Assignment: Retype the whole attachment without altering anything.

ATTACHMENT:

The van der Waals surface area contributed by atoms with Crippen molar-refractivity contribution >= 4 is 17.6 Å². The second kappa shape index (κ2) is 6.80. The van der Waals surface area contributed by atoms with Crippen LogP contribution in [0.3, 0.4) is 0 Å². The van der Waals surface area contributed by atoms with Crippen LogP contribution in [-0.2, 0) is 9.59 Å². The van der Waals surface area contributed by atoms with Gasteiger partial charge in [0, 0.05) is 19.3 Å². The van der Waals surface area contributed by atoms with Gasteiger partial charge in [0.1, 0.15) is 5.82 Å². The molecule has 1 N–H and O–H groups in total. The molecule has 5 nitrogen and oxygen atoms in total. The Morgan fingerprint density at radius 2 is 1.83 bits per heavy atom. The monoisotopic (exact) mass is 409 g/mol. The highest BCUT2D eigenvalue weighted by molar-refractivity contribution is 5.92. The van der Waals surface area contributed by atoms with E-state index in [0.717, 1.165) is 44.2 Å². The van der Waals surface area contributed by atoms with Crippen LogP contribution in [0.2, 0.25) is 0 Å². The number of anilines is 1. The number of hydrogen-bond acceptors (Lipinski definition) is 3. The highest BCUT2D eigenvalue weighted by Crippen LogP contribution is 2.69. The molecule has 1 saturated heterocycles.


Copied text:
The van der Waals surface area contributed by atoms with Crippen molar-refractivity contribution >= 4 is 17.6 Å². The second kappa shape index (κ2) is 6.80. The van der Waals surface area contributed by atoms with Crippen LogP contribution in [0.3, 0.4) is 0 Å². The van der Waals surface area contributed by atoms with Crippen LogP contribution in [-0.2, 0) is 9.59 Å². The van der Waals surface area contributed by atoms with Gasteiger partial charge in [0, 0.05) is 19.3 Å². The van der Waals surface area contributed by atoms with Gasteiger partial charge in [0.1, 0.15) is 5.82 Å². The molecule has 1 N–H and O–H groups in total. The molecule has 5 nitrogen and oxygen atoms in total. The Morgan fingerprint density at radius 2 is 1.83 bits per heavy atom. The monoisotopic (exact) mass is 409 g/mol. The highest BCUT2D eigenvalue weighted by molar-refractivity contribution is 5.92. The van der Waals surface area contributed by atoms with E-state index in [0.717, 1.165) is 44.2 Å². The van der Waals surface area contributed by atoms with Crippen LogP contribution in [0.2, 0.25) is 0 Å². The number of anilines is 1. The number of hydrogen-bond acceptors (Lipinski definition) is 3. The highest BCUT2D eigenvalue weighted by Crippen LogP contribution is 2.69. The molecule has 1 saturated heterocycles.